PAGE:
Ben Gierhart, Jordan Price, Lauren McCombs & Debbie Hill in Marry Me A Little.
photo-Pandora Productions


Marry Me A Little

Songs by Stephen Sondheim
Conceived & Developed by Craig Lucas & Norman Rene
Directed by Michael J. Drury
Musical Direction by John Austin Clark

Review by Keith Waits

Entire contents copyright © 2014 by Keith Waits. All rights reserved.

For such a deceptively simple show, there are an awful lot of names in the credits. More, in fact, than are in the cast. But despite the one-act structure, this is Sondheim, and that always means complexity and challenge, even if the songs are cast-offs from previous shows.

The premise of Marry Me A Little is to use those songs to form a romantic narrative that is as loose as the vocal arrangements are tight. In this production, although the songs’ original subject was the complication of relationships between men and women, we see same-sex pairings among a cast of two men and two women. The show is flexible enough because of the impressionistic presentation of scenes that make it more a meditation on love and longing, emotions that are universal.

Eighteen songs from A Little Night Music, Follies, Company, and other shows, cut for various reasons (a nifty insert explaining the circumstances is included in the program) are largely removed from their original context but come to vivid and heartfelt life here. Of course, even cast-off Sondheim is of a quality to merit attention, and these are extraordinarily beautiful and intelligent songs.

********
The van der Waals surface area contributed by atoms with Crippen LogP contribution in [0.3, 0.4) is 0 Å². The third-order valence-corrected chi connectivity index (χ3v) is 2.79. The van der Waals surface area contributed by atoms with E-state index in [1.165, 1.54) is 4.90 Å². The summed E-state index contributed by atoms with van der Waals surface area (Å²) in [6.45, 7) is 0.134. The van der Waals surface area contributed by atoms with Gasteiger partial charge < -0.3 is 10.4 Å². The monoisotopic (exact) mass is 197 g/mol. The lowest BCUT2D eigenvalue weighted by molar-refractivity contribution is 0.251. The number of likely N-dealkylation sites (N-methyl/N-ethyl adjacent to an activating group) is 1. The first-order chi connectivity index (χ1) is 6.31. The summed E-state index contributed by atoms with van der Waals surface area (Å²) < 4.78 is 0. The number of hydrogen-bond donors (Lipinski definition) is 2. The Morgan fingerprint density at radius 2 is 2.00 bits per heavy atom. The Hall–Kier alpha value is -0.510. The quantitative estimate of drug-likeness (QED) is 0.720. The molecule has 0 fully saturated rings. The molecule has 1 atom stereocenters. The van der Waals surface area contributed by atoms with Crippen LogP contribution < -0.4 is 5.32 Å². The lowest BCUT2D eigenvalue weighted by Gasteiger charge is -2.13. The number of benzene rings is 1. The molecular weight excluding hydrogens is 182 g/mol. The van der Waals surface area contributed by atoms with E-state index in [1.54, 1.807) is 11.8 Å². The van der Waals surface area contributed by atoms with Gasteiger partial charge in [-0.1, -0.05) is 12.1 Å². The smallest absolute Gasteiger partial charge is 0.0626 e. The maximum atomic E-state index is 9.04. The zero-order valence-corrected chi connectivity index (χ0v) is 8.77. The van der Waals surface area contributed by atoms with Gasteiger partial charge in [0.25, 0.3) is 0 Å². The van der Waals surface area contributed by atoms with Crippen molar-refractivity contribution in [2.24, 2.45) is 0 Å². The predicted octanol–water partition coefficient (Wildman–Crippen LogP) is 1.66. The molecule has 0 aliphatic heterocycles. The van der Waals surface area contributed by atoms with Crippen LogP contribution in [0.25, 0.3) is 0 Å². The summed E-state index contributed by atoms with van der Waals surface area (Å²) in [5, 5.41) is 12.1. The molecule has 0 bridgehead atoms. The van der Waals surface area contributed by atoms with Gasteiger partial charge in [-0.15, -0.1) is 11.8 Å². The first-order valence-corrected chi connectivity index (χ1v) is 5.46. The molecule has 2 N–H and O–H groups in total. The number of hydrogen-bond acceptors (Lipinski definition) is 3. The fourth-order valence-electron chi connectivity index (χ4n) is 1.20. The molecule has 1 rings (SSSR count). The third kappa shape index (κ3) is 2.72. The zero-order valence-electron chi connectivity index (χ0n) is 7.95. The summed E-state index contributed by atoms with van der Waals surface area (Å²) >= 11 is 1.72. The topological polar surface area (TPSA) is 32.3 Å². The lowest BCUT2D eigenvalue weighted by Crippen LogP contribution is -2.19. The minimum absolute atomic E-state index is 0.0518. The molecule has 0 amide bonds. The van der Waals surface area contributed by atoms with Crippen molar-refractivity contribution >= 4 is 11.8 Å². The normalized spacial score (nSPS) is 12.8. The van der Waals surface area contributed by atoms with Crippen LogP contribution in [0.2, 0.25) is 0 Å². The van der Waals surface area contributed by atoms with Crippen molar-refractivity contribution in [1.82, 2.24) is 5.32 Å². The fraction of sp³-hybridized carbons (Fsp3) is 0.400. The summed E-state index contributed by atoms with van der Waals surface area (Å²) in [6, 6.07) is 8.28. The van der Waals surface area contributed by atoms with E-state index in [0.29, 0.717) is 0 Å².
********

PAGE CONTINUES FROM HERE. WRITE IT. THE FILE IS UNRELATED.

Musical director John Austin Clark, who also accompanies the performance on keyboard, has arranged the vocals with finesse, and the four actors deliver in kind. Sondheim is challenging for even trained singers, but the results here are very rewarding. Ben Gierhart and Jordan Price have delightful and humorous duets in “Can That Boy Foxtrot” and “Bang!”, while Lauren McCombs and Deborah Hill match their impact with their own pairing in “Your Eyes Are Blue” and “Pour le Sport”. The latter song, in which two women parody the patriarchal reverence for the sport of golf, was perhaps the comic highlight of the evening. More wistful moments can be found in delicate solo work such as Ms. Hill’s lovely reading of “The Girls of Summer”.

Several numbers are shared by all four, and it is in these passages that the beauty and complexity of the music and lyrics are most assuredly on display. The focus and harmony are handed back and forth with complete confidence, and is reinforced by fluid blocking and open setting that allows the numbers to flow seamlessly. The pace never seems rushed, but the whole thing is over way too soon, clocking in at a very brief sixty minutes.

Marry Me A Little arrives as a suitable closer for Pandora’s season about marriage equality, and handily coincides with Pride Weekend. It represents the quality we expect from this company while allowing the theme to rest easily within one of the best scores you’ll encounter this summer.

Marry Me A Little

June 19, 20, 21, 26, 27, 28 @ 7:30 p.m.
June 22 & 29 @ 5:30 p.m. & June 28 2:00 pm

Pandora Productions
At The Henry Clay Theatre
604 South Third Street
Louisville, KY 40202